A Suffolk Superior Court judge has delivered a stinging rebuke to the leaders of Boston's law enforcement community who oversaw the 1993 murder investigation of Detective John J. Mulligan, ruling the investigation was tainted by corrupt detectives and marred by prosecutorial failures, reports the Boston Globe.
In a 67-page decision on Tuesday, Judge Carol S. Ball ordered a new trial for Sean Ellis, 40, who was convicted in 1995 after two mistrials of first-degree murder for the Sept. 26, 1993 shooting of Mulligan, stating that the prosecution was in a "rush to judgment." Ellis is serving a sentence of life without the possibility of parole.
But Ball concluded that in the conviction of Ellis, "justice may not have been done'' and said defense attorney Rosemary Scapicchio has unearthed new evidence that "suggests there was corruption within the investigation of Mulligan's homicide itself.''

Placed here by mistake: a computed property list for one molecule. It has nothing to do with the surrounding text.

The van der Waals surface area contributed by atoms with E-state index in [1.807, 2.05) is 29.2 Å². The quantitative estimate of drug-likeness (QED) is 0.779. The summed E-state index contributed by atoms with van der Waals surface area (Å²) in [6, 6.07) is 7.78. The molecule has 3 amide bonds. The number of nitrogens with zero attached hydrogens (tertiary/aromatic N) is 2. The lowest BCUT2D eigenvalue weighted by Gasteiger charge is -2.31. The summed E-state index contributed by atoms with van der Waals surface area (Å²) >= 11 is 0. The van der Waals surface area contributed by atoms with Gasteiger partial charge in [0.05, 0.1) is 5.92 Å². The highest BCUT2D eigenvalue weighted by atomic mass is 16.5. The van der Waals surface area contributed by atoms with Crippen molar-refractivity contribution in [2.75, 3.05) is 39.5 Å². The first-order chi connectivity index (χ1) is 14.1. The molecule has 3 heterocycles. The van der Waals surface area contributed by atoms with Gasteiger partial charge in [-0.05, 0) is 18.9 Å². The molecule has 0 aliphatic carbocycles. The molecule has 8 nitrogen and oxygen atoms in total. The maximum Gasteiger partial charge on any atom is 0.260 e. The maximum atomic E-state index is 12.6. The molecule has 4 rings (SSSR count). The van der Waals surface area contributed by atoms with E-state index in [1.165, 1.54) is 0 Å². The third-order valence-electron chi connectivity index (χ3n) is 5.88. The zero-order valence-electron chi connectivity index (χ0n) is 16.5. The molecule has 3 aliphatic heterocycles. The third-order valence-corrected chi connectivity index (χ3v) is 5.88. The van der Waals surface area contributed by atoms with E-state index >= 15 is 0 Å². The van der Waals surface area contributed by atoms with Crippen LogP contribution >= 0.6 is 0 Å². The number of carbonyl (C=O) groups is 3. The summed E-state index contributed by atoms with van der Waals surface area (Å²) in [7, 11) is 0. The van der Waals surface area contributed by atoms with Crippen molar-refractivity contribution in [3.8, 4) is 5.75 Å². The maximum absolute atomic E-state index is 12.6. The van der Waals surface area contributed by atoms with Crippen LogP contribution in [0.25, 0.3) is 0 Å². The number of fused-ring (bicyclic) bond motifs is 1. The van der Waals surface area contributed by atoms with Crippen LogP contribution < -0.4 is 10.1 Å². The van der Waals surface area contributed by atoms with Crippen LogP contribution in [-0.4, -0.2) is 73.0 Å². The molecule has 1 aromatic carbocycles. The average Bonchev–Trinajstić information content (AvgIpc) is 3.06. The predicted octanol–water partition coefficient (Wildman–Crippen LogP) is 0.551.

In 2000, Ellis’s co-defendant, Terry Patterson, who was convicted in a separate trial as the person who shot Mulligan, had his conviction vacated and the fingerprint evidence linking him to the crime was discredited. Patterson eventually pleaded guilty to manslaughter and was released from prison in 2007.
A spokesman for Suffolk District Attorney Daniel F. Conley, whose office inherited the case from a predecessor and also argued against Ellis getting a new trial, disputed Ball's findings, saying there's "not one single piece of evidence mentioned in this decision" that "contradicts the strong evidence that proved Ellis' guilt at trial."